Bauer Hockey last month was "on the verge of launching its first brand campaign in 17 years," using footage of NHLers shot over the summer, but in the wake of the NHL lockout the company "replaced the pro footage with shots of amateurs, which were originally intended to appear along with the pro shots," according to E.J. Schultz of AD AGE. Bauer has "withheld digital ad buys on NHL.com and NBCSports.com." A regional TV ad buy "originally slated to air during the Winter Classic in several big hockey markets" such as Toronto, Chicago and Boston is "also in doubt." But Bauer has "plowed ahead with other elements of the campaign, called 'Own the moment.'" The company is "sticking with plans" to air a TV spot on TSN during the IIHF World Junior Hockey Championship at the end of December. Bauer also is "running print and digital ads in hockey publications and making out-of-home buys in amateur arenas." On Twitter, the company is "plugging the hashtag '#ownthemoment,' which it says has gained popularity among amateurs." Bauer Dir of Global Marketing Steve Jones "went so far as to downplay the NHL's importance for the campaign, suggesting that NHL content was always meant to be a smaller part of the media mix." He said that Bauer "actually grew market share during the last lockout." IEG Senior VP/Content Strategy Jim Andrews said that for "big NHL official corporate sponsors, which include Molson, Coors Light, Gatorade, Verizon and Geico, the damage so far has probably been minimal." Andrews: "The early part of the season is not typically where they concentrate their promotional and their activation activities." Molson Coors Canada Senior Dir of Public Affairs Gavin Thompson in an e-mail wrote that Molson in Canada "has shifted its sponsorship attention to 'other levels of hockey,' such as the American Hockey League" (ADAGE.com, 11/5).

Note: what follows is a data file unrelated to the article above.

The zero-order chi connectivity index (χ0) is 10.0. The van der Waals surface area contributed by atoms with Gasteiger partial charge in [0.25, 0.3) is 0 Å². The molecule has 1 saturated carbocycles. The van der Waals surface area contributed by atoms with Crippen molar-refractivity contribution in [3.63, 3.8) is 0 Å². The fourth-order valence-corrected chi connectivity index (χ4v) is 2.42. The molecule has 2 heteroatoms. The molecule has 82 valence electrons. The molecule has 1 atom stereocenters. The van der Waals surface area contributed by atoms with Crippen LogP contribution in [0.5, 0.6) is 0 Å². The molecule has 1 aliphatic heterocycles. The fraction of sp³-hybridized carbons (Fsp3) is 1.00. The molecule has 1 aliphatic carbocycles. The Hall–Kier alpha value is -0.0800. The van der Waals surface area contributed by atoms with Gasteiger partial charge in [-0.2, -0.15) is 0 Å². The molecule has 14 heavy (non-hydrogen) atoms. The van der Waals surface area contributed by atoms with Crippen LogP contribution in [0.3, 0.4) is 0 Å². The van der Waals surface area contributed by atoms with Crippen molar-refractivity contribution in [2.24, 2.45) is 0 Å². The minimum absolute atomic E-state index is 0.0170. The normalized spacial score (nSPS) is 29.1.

FORBES.com’s Lance Madden noted Heat F Mike Miller’s new Let It Fly Energy (L.I.F.E.) beverage line is “the latest addition to his entrepreneurial resumé.” Miller said, “It started off as something just for me. A lot of professional athletes -- me included -- were taking energy drinks and energy shots. I try to be a healthy person and I wasn't overly impressed with what was in the drinks. So I started working on my own and the flavor and what’s actually in the drink is what I was looking for.” Madden notes Miller “worked with numerous scientists and beverage makers to create a formula for him.” Having something that was “sugar free and calorie free was important.” Miller “wanted something that would be safe and beneficial to athletes, diabetics and even children.” Miller has also "had his hands in" mining for gold and precious metals, and has owned gyms, gas stations and casinos (FORBES.com, 11/5).
CLIMB ABOARD: In Sacramento, Dale Kasler in a front-page piece asked of the NBA Kings’ Sleep Train Arena naming-rights deal, “For a team trying to soothe an angry and anxious fan base, what better partner than a respected retailer known for customer service, philanthropy and deep roots in the community?” Furniture Today magazine Exec Editor David Perry said, "The prestige of the NBA is a powerful umbrella. I've got to think it's going to be good for Sleep Train ... even if it's a team that's struggling." Kasler noted the deal “will raise awareness for foster children.” Sleep Train “already holds clothing drives and donates thousands of new mattresses a year to foster kids.” Sleep Train Founder & CEO Dale Carlsen said that the Kings will “donate game tickets and stage clothing drives" (SACRAMENTO BEE, 11/5).
COURT REPORT: The AP’s Rob Harris reported sportswear company Skins is suing the Int'l Cycling Union for $2M, “claiming its brand has been damaged by backing the sport as the Lance Armstrong doping scandal unraveled.” Skins “sponsored cycling teams and riders for five years, and supplied race suits" for the U.S. cycling team at the London Games. While Skins has “never sponsored Armstrong or the UCI, it wants compensation for the reputational damage it says it has suffered by investing in a sport ‘tarnished’ by doping” (AP, 11/5).